Publicis Groupe has launched a new digital consultancy that will be led by online luminaries Nick Pahade and Rishad Tobaccowala.
The long-anticipated agency unit is called Denuo, Latin for “afresh” or “anew.” At launch, it employs 15 and has offices in Chicago and New York.
In addition to strategic consulting, Denuo will invest in and partner with media and tech companies to gain “first-mover rights for clients.” It already holds stakes in Brightcove and Shadow TV, among others.
The unit also has a business development function that will arrange relationships with other Publicis companies to enact its recommendations.
“We want to get back into the business of being paid for idea generation,” said Nick Pahade, who recently left Beyond Interactive to accept a post leading Denuo alongside Tobaccowala. “We’re not looking to be executing campaigns and be the AOR [agency of record] of the large brands. We’re really more of a plug-and-play model. We can come in and attach ourselves to things, whether in the network or outside the network.”
Other partners and staffers include Tim Harris and PJ MacGregor of gaming and digital unit Play; Tom Tercek, founder of SMG Access; Courtney Jane Acuff, who launched Digits Wireless; Dan Buczaczer of word-of-mouth shop Reverb; Scott Witt, a digital group director at MediaVest; former Millward Brown director Christian Kugel; and Tim Hanlon, who started Starcom practice TV 2.0.
Publicis has arguably been more aggressive in digital channels than any of its holding company brethren. This holds particularly true for media services unit Starcom MediaVest Group.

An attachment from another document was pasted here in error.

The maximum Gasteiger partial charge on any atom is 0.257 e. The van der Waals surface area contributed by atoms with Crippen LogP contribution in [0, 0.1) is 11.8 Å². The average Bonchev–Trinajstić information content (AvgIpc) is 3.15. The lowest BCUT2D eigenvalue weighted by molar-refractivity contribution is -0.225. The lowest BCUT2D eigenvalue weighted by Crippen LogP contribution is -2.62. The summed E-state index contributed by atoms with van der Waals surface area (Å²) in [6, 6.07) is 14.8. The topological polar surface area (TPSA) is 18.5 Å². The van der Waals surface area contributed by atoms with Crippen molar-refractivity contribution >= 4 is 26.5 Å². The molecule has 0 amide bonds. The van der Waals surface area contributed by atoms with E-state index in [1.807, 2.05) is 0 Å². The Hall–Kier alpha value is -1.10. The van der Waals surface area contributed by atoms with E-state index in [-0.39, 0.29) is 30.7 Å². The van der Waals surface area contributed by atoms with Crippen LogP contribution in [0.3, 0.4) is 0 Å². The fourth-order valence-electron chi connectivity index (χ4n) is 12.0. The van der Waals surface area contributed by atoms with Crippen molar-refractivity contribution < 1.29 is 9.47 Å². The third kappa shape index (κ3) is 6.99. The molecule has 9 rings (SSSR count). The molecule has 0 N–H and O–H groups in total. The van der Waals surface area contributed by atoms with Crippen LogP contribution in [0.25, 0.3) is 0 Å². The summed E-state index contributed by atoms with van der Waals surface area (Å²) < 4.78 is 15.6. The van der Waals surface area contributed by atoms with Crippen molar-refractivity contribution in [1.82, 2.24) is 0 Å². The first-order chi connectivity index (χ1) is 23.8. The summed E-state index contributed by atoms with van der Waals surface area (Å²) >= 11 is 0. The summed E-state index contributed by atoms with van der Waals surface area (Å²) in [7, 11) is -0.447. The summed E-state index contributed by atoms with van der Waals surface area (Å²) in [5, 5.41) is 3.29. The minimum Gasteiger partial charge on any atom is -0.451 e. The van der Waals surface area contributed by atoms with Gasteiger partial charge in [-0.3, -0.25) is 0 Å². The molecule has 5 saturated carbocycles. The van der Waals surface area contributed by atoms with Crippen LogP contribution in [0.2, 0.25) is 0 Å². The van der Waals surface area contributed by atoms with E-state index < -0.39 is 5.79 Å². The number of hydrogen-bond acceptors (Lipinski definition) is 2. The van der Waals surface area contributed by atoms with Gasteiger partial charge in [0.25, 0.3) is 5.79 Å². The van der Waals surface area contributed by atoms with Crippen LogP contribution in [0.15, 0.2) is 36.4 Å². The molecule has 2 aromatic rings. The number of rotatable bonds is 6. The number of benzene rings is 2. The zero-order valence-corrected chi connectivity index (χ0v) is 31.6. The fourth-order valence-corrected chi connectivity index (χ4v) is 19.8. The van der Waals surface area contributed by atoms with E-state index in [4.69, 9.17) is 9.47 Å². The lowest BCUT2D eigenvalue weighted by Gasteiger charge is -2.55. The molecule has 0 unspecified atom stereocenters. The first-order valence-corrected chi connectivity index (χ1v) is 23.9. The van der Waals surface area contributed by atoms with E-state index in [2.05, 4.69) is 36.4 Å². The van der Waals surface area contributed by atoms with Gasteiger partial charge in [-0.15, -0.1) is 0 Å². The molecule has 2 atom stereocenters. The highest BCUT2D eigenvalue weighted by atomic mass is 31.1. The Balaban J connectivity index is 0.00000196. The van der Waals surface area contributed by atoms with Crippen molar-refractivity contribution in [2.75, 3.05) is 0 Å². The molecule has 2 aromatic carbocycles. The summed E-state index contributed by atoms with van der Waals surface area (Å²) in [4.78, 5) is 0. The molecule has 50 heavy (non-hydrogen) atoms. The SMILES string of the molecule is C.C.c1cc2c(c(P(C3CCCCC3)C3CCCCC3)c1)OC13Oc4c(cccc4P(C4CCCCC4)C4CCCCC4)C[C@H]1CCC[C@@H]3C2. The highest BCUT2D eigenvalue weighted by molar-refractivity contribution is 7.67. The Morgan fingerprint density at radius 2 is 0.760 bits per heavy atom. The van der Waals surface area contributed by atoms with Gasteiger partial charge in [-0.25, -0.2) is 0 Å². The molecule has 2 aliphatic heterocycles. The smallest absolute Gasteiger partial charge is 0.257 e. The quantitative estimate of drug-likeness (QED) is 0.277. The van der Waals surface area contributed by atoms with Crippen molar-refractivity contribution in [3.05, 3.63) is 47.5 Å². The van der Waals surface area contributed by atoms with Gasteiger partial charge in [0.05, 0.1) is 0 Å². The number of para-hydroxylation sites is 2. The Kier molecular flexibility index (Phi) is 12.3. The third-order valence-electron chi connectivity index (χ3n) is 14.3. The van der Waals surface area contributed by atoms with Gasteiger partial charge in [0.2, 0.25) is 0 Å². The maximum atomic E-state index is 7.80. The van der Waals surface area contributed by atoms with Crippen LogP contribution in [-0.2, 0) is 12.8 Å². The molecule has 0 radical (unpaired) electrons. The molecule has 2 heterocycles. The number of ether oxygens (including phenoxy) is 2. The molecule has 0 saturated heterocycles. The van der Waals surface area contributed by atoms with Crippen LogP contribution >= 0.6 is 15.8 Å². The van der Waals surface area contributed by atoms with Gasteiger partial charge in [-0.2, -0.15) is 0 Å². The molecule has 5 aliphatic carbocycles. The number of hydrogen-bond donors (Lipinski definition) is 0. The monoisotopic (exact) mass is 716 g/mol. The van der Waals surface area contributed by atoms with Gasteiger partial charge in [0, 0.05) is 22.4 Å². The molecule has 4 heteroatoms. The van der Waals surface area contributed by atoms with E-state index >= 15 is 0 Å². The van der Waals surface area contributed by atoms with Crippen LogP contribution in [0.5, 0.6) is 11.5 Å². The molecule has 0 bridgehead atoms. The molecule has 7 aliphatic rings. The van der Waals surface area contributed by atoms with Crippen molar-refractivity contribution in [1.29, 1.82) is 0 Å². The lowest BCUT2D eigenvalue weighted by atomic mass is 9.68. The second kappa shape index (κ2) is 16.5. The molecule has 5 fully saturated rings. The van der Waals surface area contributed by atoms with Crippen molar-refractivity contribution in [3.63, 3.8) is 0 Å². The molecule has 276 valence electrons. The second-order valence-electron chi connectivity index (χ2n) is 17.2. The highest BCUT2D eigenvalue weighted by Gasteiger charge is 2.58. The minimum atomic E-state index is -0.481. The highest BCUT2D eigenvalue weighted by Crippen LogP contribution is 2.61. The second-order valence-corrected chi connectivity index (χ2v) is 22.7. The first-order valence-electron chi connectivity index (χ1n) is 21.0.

“There is huge market demand for expertise that can serve clients as sensors, editors and collaborators,” said Tobaccowala in a statement. “I believe we are starting with the largest assembly of experienced, world class digital talent in the industry.”
Denuo reports to Jack Klues, chairman of Publicis Groupe Media. It will not specifically be affiliated with any one of the company’s subsidiaries.
They're arguably the most annoying video ad formats in existence, but soon they'll be a thing of the past, at least on YouTube.
On Thursday, Twitter reported its earnings for Q4 2016, and the results have raised questions about the company's long-term future.
From its $1.5 billion air cargo hub to its growing network of contract last-mile delivery drivers, Amazon is increasingly looking like a logistics company; but shipping and logistics giant FedEx isn't sitting idly by.
Havas Group's Meaningful Brands report delivers sobering news for brands: consumers wouldn't care if 74% of the brands they use disappeared off the face of the earth.